This special issue honors the legacy of J. Fred Read, a pioneer in carbonate sedimentology and stratigraphy. He taught at Virginia Tech for 38 years and, along with his students, published more than 120 papers. Many of these students have become leaders in carbonate research.

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See Also: Bulletin Article

Jurassic deposition in the Maghrebian tethys was governed by eustasy and rifting. Two periods were delineated: (1) a carbonate shelf (Rhaetian–early Pliensbachian) and (2) a platform-basin complex (early Pliensbachian–Callovian). The carbonate shelf evolved in four stages, generating three sedimentary sequences, J1 to J3, separated by boundary sea level falls, drawdown, exposure, and local erosion. Sediment facies bear evidence of sea level rises and falls. Lateral changes in lithofacies indicate shoaling and deepening upward during the Sinemurian. A major pulse of rifting with an abrupt transition from carbonate shelf to pelagic basin environments of deposition marks the upper boundary of the lower Pliensbachian carbonate shelf deposits. This rifting episode with brittle fractures broke up the Rhaetian–early Pliensbachian carbonate shelf and has created a network of grabens, half grabens, horsts, and stacked ramps. Following this episode, a relative sea level rise led to pelagic sedimentation in the rift basins with local anoxic environments that also received debris shed from uplifted ramp crests. Another major episode spanning the whole early Pliensbachian–Bajocian is suggested by early brecciation, mass flows, slumps, olistolites, erosion, pinch-outs, and sedimentary prisms. A later increase in the rates of drifting marked a progress toward rift cessation during the Late Jurassic. These Jurassic carbonates with detrital deposits and black shales as the source rocks in northeastern Tunisia may define interesting petroleum plays (pinch-out flanking ramps, onlaps, and structurally upraised blocks sealed inside grabens). Source rock maturation and hydrocarbon migration began early in the Cretaceous and reached a maximum during the late Tortonian–Pliocene Atlassic orogeny.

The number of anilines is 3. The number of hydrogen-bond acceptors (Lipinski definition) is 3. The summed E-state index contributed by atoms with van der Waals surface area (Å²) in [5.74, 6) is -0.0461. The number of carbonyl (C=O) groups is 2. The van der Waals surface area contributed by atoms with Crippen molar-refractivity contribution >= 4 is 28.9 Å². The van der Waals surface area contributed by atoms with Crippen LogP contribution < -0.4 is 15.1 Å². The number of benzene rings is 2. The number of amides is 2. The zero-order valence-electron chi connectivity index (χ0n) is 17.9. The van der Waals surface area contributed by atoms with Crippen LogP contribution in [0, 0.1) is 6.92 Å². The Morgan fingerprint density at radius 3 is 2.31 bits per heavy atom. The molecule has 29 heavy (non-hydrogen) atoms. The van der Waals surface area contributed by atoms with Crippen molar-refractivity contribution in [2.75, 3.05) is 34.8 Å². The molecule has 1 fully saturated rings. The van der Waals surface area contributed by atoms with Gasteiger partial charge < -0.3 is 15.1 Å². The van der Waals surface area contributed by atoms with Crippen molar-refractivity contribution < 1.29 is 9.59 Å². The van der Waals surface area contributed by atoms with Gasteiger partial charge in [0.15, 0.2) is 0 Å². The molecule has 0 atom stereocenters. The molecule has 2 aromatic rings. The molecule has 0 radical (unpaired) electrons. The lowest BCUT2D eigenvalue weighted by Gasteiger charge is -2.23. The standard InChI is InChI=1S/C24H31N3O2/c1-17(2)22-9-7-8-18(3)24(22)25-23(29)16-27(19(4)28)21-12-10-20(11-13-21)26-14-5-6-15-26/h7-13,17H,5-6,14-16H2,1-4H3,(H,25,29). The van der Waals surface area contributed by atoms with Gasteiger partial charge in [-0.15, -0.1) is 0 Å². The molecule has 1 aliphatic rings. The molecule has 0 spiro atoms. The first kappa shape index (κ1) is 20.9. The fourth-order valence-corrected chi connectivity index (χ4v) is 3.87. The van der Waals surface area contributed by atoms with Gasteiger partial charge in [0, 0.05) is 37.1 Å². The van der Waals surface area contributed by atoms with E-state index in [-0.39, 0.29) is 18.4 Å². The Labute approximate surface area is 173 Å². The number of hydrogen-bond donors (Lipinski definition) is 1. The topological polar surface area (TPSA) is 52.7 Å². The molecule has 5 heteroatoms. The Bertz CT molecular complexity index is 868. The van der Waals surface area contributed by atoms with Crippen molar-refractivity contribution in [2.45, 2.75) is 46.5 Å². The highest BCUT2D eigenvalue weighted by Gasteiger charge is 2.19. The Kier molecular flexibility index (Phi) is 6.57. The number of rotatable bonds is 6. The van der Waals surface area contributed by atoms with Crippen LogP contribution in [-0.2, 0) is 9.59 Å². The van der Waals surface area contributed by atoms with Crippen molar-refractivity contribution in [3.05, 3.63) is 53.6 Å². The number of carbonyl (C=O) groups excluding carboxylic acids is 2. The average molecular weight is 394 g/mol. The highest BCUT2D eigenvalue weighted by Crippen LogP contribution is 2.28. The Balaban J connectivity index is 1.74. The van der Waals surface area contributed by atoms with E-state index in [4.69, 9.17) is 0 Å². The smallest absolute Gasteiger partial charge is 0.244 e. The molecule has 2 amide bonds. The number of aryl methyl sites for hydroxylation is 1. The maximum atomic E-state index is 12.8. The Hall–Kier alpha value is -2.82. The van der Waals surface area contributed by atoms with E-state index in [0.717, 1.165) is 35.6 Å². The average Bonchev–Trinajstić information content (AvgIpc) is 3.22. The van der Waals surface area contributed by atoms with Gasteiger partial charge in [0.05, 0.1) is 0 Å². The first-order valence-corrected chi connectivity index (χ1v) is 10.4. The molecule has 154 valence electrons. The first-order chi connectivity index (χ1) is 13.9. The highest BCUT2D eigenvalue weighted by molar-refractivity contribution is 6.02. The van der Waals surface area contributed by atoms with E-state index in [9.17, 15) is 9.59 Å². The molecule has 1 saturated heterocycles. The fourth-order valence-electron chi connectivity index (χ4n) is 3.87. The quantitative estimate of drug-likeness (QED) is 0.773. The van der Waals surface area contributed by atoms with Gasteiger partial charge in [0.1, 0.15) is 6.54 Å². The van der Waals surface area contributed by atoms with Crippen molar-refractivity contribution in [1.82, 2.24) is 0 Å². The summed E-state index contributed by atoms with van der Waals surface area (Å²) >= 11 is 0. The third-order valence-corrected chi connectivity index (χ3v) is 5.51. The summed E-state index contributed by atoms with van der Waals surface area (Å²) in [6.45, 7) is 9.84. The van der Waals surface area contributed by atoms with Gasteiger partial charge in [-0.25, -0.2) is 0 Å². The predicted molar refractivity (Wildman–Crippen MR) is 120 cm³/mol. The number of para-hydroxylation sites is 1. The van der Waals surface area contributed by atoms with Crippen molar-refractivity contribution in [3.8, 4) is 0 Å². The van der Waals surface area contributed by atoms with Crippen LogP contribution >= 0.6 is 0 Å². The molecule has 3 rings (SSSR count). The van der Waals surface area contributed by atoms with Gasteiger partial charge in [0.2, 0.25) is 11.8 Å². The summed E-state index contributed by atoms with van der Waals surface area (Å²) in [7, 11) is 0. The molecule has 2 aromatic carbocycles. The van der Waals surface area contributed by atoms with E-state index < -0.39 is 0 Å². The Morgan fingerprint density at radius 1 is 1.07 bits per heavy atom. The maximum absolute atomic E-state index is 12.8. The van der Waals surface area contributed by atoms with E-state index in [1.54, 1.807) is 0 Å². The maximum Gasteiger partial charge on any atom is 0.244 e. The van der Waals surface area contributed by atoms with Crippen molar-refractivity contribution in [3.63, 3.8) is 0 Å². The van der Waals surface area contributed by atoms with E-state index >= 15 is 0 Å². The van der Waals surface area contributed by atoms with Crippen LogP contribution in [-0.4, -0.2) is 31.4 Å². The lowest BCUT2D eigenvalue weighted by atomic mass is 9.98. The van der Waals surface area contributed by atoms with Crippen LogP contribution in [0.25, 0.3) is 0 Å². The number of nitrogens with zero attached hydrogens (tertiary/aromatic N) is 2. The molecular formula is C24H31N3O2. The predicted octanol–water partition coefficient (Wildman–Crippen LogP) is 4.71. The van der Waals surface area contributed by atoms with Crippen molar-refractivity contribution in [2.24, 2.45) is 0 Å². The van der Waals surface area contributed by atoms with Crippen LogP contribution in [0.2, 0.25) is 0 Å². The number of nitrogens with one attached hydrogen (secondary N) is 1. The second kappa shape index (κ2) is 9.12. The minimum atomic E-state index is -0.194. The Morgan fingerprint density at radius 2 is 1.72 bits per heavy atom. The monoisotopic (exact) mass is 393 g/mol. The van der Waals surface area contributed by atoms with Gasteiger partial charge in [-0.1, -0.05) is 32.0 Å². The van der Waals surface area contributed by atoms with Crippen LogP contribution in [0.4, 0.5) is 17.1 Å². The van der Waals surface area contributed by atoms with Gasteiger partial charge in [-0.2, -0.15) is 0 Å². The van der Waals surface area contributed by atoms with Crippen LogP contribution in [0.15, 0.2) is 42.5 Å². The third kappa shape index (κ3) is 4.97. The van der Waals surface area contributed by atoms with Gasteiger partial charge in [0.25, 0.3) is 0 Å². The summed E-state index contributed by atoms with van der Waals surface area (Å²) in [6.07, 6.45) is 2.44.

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This article reviews the mechanisms of shale gas storage and discusses the major risks or uncertainties for shale gas exploration in China. At a given temperature and pressure, the gas sorption capacities of organic-rich shales are primarily controlled by the organic matter richness but may be significantly influenced by the type and maturity of the organic matter, mineral composition (especially clay content), moisture content, pore volume and structure, resulting in different ratios of gas sorption capacity (GSC) to total organic carbon content for different shales. In laboratory experiments, the GSC of organic-rich shales increases with increasing pressure and decreases with increasing temperature. Under geologic conditions (assuming hydrostatic pressure gradient and constant thermal gradient), the GSC increases initially with depth due to the predominating effect of pressure, passes through a maximum, and then decreases because of the influence of increasing temperature at greater depth. This pattern of variation is quite similar to that observed for coals and is of great significance for understanding the changes in GSC of organic-rich shales over geologic time as a function of burial history. At an elevated temperature and pressure and with the presence of moisture, the gas sorption capacities of organic-rich shales are quite low. As a result, adsorption alone cannot protect sufficient gas for high-maturity organic-rich shales to be commercial gas reservoirs. Two models are proposed to predict the variation of GSC and total gas content over geologic time as a function of burial history. High contents of free gas in organic-rich shales can be preserved in relatively closed systems. Loss of free gas during postgeneration uplift and erosion may result in undersaturation (the total gas contents lower than the sorption capacity) and is the major risk for gas exploration in marine organic-rich shales in China.